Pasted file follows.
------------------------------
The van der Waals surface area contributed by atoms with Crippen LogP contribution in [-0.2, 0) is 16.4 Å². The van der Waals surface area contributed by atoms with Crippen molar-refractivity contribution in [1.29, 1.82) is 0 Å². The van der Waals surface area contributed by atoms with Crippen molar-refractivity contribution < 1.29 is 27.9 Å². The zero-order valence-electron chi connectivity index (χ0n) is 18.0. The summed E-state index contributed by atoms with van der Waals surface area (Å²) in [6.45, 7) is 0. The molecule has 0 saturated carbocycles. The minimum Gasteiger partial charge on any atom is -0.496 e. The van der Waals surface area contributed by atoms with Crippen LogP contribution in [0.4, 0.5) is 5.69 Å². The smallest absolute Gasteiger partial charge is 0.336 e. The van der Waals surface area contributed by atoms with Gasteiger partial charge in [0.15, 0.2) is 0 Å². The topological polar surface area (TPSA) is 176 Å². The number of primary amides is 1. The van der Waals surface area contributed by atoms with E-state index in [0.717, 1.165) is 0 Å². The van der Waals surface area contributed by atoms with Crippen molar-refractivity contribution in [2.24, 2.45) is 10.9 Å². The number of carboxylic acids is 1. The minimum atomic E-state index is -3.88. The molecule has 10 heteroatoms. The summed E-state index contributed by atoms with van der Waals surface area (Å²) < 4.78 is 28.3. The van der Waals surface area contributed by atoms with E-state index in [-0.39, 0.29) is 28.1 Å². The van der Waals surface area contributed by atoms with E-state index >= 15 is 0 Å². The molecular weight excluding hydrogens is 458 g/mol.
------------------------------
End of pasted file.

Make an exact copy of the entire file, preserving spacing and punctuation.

The van der Waals surface area contributed by atoms with Crippen LogP contribution in [-0.2, 0) is 16.4 Å². The van der Waals surface area contributed by atoms with Crippen molar-refractivity contribution in [1.29, 1.82) is 0 Å². The van der Waals surface area contributed by atoms with Crippen molar-refractivity contribution < 1.29 is 27.9 Å². The zero-order valence-electron chi connectivity index (χ0n) is 18.0. The summed E-state index contributed by atoms with van der Waals surface area (Å²) in [6.45, 7) is 0. The molecule has 0 saturated carbocycles. The minimum Gasteiger partial charge on any atom is -0.496 e. The van der Waals surface area contributed by atoms with Crippen LogP contribution in [0.4, 0.5) is 5.69 Å². The smallest absolute Gasteiger partial charge is 0.336 e. The van der Waals surface area contributed by atoms with Gasteiger partial charge in [0.15, 0.2) is 0 Å². The topological polar surface area (TPSA) is 176 Å². The number of primary amides is 1. The van der Waals surface area contributed by atoms with E-state index in [0.717, 1.165) is 0 Å². The van der Waals surface area contributed by atoms with Crippen molar-refractivity contribution in [2.24, 2.45) is 10.9 Å². The number of carboxylic acids is 1. The minimum atomic E-state index is -3.88. The molecule has 10 heteroatoms. The summed E-state index contributed by atoms with van der Waals surface area (Å²) < 4.78 is 28.3. The van der Waals surface area contributed by atoms with E-state index in [-0.39, 0.29) is 28.1 Å². The van der Waals surface area contributed by atoms with E-state index >= 15 is 0 Å². The molecular weight excluding hydrogens is 458 g/mol.